Drywaller Docked $1M in Comp Fraud


TUMWATER, WA—A former drywall contractor who misclassified his employees and lied about their work hours in order to duck workers' compensation will pay more than $1 million to make good in the case.

The Washington State Board of Industrial Insurance Appeals is holding Shawn A. Campbell and his wife personally liable for unpaid premiums, interest and late penalties racked up by his company, E & E Acoustics LLC.

The judgment is believed to be one of L&I’s largest ever, in holding an employer personally liable for his company’s workers’ comp premiums.

“This is a particularly egregious case of an employer cheating the legitimate businesses and employees who fund the workers’ comp system,” said Elizabeth Smith, assistant director of L&I Fraud Prevention & Labor Standards.

“The board found that Mr. Campbell clearly knew what he was doing in his attempt to skip out on paying workers’ comp premiums.”

Underreporting and Appeal

A Washington State Department of Labor & Industries (L&I) investigation determined that Campbell’s company significantly underreported the hours that its employees worked by failing to accurately report the size of the company’s drywall jobs from April 2007 through June 2009.

The agency says Campbell owed L&I more than $615,000 in premiums, $102,000 in late penalties and $296,000 in interest as of mid-March. Any money recovered in the case will be returned to the state workers’ compensation fund.

ToppenishHS ToppenishHS

E&E Acoustics' projects included the $18 million, five-building remodel of Toppenish High School in Walla Walla, Washington State labor officials said.

Chervenell Construction

Campbell has appealed the ruling to Walla Walla Superior Court, L&I reported. He could not be reached for comment, and the company has been dissolved.

Employees Misclassified

In filings to the Secretary of State, Campbell sometimes listed his employees as co-owners to avoid paying workers’ comp premiums on them, the board decision said.

However, in 2011, he failed to list any company officers, prompting the Secretary of State to “administratively dissolve” the business, the state said.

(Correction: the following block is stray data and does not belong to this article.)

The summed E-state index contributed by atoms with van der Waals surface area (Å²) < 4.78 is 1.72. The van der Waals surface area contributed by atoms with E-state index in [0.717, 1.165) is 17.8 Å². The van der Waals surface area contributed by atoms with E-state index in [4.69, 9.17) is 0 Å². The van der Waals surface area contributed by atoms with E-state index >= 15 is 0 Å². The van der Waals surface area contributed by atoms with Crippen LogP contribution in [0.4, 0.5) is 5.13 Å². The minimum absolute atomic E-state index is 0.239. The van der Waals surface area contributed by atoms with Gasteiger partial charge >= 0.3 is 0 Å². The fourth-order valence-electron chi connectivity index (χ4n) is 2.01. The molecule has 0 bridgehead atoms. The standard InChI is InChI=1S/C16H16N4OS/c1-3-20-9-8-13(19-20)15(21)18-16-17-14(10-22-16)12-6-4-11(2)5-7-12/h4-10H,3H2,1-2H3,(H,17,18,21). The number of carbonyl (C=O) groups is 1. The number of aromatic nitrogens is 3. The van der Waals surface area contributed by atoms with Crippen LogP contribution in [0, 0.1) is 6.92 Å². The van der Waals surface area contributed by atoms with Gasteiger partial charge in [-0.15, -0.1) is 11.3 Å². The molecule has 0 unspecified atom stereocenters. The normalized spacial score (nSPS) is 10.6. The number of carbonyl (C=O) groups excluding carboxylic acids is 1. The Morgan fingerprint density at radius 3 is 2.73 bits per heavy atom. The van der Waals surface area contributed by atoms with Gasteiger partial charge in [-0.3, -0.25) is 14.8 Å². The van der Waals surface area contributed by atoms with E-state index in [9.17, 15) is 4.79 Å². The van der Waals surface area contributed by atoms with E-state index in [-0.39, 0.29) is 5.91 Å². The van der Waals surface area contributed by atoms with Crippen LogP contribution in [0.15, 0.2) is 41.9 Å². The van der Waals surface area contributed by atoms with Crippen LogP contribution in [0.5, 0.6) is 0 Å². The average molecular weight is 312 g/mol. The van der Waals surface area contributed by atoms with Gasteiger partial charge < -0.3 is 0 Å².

L&I then assessed Campbell and his wife personally for the company’s debts after it was no longer operating and the debts remained unpaid.

The board decision said Campbell’s “failure to pay workers’ compensation assessments was the result of an intentional, conscious and voluntary course of action, and thus was willful.” But the board did find Campbell not personally liable for other fees and a record-keeping penalty, which had totaled nearly $39,000. 

Union Assist

The Pacific Northwest Regional Council of Carpenters played a major role in assisting L&I in the case, the state said.

Pacific Northwest Regional Council of Carpenters

Authorities credit the Pacific Northwest Regional Council of Carpenters with uncovering the fraud. Washington State labor officials actively urge reporting of any kind of workers comp fraud.

From 2009 to 2012, union representatives witnessed Campbell’s employees working on job sites in Central and Eastern Washington, and researched job bids and other public documents. The 2009 jobsites included the Yakima Walmart Super Store, Toppenish High School, Union Gap Kindergarten, and Yakima Wheatland Bank.

“Mr. Campbell created an unfair advantage through unlawful practices which harm the state and, more importantly, honest tax-paying construction contractors who contribute to a successful economy,” said Ben Basom, the union’s communications director.

"We wish the E&E Acoustics case was an anomaly. Unfortunately, there are other unscrupulous contractors operating in similar ways.” 


Tagged categories: Drywall; Enforcement; Fraud; Good Technical Practice; Health and safety; North America; Workers

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